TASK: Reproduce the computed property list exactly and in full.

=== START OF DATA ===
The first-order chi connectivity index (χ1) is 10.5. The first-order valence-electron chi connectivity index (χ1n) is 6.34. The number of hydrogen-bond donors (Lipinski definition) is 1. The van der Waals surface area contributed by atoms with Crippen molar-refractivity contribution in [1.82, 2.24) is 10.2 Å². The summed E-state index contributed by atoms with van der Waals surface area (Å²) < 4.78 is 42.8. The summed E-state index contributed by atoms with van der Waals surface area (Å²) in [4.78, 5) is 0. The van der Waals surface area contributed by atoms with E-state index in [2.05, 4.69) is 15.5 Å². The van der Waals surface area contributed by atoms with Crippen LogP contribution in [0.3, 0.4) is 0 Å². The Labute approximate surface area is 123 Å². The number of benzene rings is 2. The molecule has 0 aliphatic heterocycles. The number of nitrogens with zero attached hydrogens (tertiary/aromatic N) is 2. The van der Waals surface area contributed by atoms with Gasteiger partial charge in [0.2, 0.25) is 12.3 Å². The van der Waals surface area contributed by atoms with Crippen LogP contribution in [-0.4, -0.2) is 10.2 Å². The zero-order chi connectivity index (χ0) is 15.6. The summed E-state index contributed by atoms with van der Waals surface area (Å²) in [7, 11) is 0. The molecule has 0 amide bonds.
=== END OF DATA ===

The first-order chi connectivity index (χ1) is 10.5. The first-order valence-electron chi connectivity index (χ1n) is 6.34. The number of hydrogen-bond donors (Lipinski definition) is 1. The van der Waals surface area contributed by atoms with Crippen molar-refractivity contribution in [1.82, 2.24) is 10.2 Å². The summed E-state index contributed by atoms with van der Waals surface area (Å²) < 4.78 is 42.8. The summed E-state index contributed by atoms with van der Waals surface area (Å²) in [4.78, 5) is 0. The van der Waals surface area contributed by atoms with E-state index in [2.05, 4.69) is 15.5 Å². The van der Waals surface area contributed by atoms with Crippen LogP contribution in [0.3, 0.4) is 0 Å². The Labute approximate surface area is 123 Å². The number of benzene rings is 2. The molecule has 0 aliphatic heterocycles. The number of nitrogens with zero attached hydrogens (tertiary/aromatic N) is 2. The van der Waals surface area contributed by atoms with Gasteiger partial charge in [0.2, 0.25) is 12.3 Å². The van der Waals surface area contributed by atoms with Crippen LogP contribution in [-0.4, -0.2) is 10.2 Å². The zero-order chi connectivity index (χ0) is 15.6. The summed E-state index contributed by atoms with van der Waals surface area (Å²) in [7, 11) is 0. The molecule has 0 amide bonds.